WATERBURY — In his campaign against childhood obesity, Dr. David Katz acknowledges that his simple, common-sense prescription is not always easy to follow.

“We need to eat less and better stuff and get off our rear ends and be active,” Katz, a nationally-known expert on nutrition and weight management, told a meeting of educators and health officials Wednesday.

But today’s children often get less time to play and more exposure to unhealthy, high-calorie “glow-in-the-dark foods,” said Katz, director of the Yale-Griffin Prevention Research Center.

Armed with sobering statistics and studies, Katz issued warnings about obesity and excessive weight, calling it “arguably the gravest public health threat we face in this country.”

The symposium focused on a problem that has been highlighted in numerous studies, including a new statewide high school health survey.

According to that survey, 10 percent of public school students were obese and another 15 percent were overweight. Obesity rates were considerably higher among black and Hispanic students. Among the students surveyed, 87 percent reported eating vegetables less than three times a day, and 64 percent ate fruit or drank fruit juice less than twice a day.

The survey also reported that 30 percent of students watched television three or more hours on an average school day, and 28 percent played video games or used computers for non-school activities on an average day.

According to a national study reported by the Centers for Disease Control and Prevention, the percentage of obese 2-to-5-year-olds in 2007-08 had doubled since 1976-80, reaching more than 10 percent. Among 6- to 11-year-olds, the rate tripled, reaching almost 20 percent. Similarly, the percentage of obese 12- to 19-year-olds more than tripled during that span, growing to 18 percent.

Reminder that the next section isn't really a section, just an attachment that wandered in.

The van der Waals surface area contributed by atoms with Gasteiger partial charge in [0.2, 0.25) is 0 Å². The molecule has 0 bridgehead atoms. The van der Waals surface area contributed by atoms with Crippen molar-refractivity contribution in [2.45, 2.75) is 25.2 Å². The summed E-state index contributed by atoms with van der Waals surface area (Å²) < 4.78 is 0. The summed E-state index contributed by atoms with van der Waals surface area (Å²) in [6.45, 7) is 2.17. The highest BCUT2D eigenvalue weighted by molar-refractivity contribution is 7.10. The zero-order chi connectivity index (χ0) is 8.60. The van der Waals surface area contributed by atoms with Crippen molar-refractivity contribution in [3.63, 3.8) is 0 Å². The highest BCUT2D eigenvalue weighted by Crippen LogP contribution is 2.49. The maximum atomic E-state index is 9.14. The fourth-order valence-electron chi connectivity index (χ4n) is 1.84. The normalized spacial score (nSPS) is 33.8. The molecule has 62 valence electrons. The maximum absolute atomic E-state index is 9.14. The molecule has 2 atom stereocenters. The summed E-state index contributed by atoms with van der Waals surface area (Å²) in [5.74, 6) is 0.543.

“We do, indeed, have an epidemic,” said Katz. The link between obesity and diseases such as diabetes, heart disease and cancer is well known and usually is associated with adults but now has, in rare cases, begun to show up in children, too, he said.

“There is no silver bullet,” he said. “The root cause is modern living.”

Katz cited the widespread availability of unhealthy foods, deceptive advertising about the nutritional value of food, and declining levels of physical activity.

In schools, educators have reduced time for recess as they focus on demands such as meeting the goals of No Child Left Behind, the federal program to test math and reading skills, he said.

According to a national study released this month by Bridging the Gap and the Robert Wood Johnson Foundation, only 19 percent of the nation’s third-graders are offered daily physical education, and 24 percent have physical education just once a week.

In Connecticut, just 36 percent of public school students in 2008-09 were able to pass all four fitness categories in an annual state test of aerobics, flexibility, endurance and upper body strength.

Jean Mee, a physical education and health consultant with the State Department of Education, said that a renewed emphasis on the obesity problem has prompted educators to take a closer look at the connection between fitness levels and factors such as school attendance, behavior and academic performance.

“I’m very hopeful we’re going to see an increase in physical activity. . . . When we feel better, we do better,” said Mee, one of several officials conducting work sessions at Wednesday’s symposium.

Despite some of the obstacles, schools and community organizations can develop strategies to promote physical activity and healthy eating, Katz said. He has developed approaches such as Nutrition Detective, a program teaching children to read food labels and make better choices and ABC for Fitness,  a program helping teachers incorporate more physical activity into the school day.

He is also the principal creator of a nutritional rating index known as NuVal that is used in some supermarkets to help consumers avoid less healthy foods.

“There is a clear and present danger,” he said. “We must do whatever it takes.”

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